With the Japanese Rugby World Cup and the upcoming Tokyo Olympics, the stage is set for a J-culture global boom. Media columns and TV now regularly mention Japan and its deep culture which was unheard of 10 years ago. What was previously a relatively closed, isolated and unknown country shrouded in mystery, is now becoming more transparent and accessible. Japan is already seeing the benefit with the staggering increase in tourists over the last 5 years.
For the food and drinks industry especially, the major benefit is that these tourists then return to their home country and wish to continue their culinary experience. The spread of Japanese food has been evident in full dishes such as sushi, tempura, ramen widely available in most overseas cities and towns; but what is now becoming more commonplace is the base Japanese tastes. Many restaurants across the world now regularly flavour dishes with seaweed, green tea, milling and yuzu, thereby spreading the essence of Japanese cuisine. With the spread of Japanese food tastes comes the spread of Japanese alcohol tastes. Asahi beer has seen a huge surge in overseas sales and now it is the turn of Japanese Sake.
So, is Sake the new drinks trend from Asia?
Well the answer is yes and no. Sake is rice wine and although there are different versions of rice wine from various countries in Asia, here we are (of course) talking about Japanese Sake.
Everything about Japanese Sake is what people call Artisan and therefore matches the global trend. Breweries go back centuries with the head brewers having generations of skill and knowledge and smaller breweries keeping their traditional, time-consuming manual techniques of brewing. Even though modernization would make the process more efficient, they firmly believe that automating the process destroys the passion, heart and creates a more impure Sake. Additionally, and again matching global trends, most smaller Sake breweries source locally with traceable ingredients and support their local community.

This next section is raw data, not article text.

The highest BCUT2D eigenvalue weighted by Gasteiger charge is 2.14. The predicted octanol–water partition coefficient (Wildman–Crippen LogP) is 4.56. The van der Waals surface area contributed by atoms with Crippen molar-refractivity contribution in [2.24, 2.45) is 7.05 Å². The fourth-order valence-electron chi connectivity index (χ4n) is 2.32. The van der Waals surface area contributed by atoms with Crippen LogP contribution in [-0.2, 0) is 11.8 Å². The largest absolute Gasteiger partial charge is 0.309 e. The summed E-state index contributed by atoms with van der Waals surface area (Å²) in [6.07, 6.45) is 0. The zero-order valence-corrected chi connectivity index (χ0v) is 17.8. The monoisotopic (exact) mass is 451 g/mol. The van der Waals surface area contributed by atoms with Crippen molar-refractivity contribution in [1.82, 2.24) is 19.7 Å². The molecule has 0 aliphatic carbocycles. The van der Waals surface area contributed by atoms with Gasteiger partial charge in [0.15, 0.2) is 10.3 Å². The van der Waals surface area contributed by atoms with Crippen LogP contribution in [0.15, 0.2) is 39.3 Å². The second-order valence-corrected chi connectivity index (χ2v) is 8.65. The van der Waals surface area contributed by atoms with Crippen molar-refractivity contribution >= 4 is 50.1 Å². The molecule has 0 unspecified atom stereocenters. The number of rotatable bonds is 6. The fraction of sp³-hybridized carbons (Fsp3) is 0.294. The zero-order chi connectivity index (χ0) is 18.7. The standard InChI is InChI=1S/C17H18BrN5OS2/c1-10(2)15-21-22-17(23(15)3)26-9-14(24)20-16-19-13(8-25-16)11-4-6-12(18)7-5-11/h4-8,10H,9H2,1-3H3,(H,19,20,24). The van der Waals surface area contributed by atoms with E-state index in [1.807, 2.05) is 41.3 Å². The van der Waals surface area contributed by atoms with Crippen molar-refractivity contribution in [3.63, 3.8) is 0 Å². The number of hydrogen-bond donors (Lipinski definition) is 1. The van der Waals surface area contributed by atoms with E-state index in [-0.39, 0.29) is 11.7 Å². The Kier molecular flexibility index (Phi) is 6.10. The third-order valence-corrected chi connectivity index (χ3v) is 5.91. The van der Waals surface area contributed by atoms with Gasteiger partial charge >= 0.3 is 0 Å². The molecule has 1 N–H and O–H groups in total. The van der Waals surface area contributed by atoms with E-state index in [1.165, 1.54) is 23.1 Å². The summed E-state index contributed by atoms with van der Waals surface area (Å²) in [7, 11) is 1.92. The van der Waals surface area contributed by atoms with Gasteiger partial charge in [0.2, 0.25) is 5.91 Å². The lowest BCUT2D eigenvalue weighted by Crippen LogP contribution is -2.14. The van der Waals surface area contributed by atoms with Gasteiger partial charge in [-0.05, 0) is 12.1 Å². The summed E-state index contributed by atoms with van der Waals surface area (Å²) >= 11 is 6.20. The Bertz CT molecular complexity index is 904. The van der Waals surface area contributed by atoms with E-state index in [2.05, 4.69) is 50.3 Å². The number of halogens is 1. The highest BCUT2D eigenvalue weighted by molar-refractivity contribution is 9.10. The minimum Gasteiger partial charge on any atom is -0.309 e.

Nearer to Japan, in Asian countries like Singapore, Hong Kong and Taiwan there is a solid Sake trend and the market is already sophisticated. In Europe and the USA we are seeing a growing sophistication but it is mainly spreading from the central cities outwards and there are many smaller cities where there are none or very few places that Sake can be bought. However there is a definite growth pattern and supported by media coverage and the surge in tourists this rate of growth is increasing.
With the growing sophistication of the overseas Sake market and Japan’s country brand image, one company saw a gap in the market for a new and different business model. HighSake buys carefully selected limited production run Sake (usually under 300 litres annual production) direct from the breweries and sells this Sake under world exclusive agreements, in limited quantities and restricts each purchase to a maximum of 2 bottles. This ensures status and kudos for their clients. They target high level clients and high net worth individuals with Sake that is the true representation of each brewery.
However it has not been an easy task sourcing such limited Sake and Japan has a reputation of being an uncompromising country to do business. It is all about who you know, your reputation and relationships built over trust and time. This is magnified when delving deep into their traditional business. HighSake is honoured to be allowed into the Sake world and privileged to be able to sell their limited bottle Sake. It is with many thanks to their Sake sommelier and highly respected Gion restaurateur that they were able to talk to smaller Japanese Sake breweries and were given an opportunity unavailable to most.
Having scoured Japan and travelled many thousands of miles to seek out the Sake breweries who have unique sales points, maintain traditional brewing methods and refuse to succumb to modernization, HighSake is now open for business and welcomes all Sake lovers.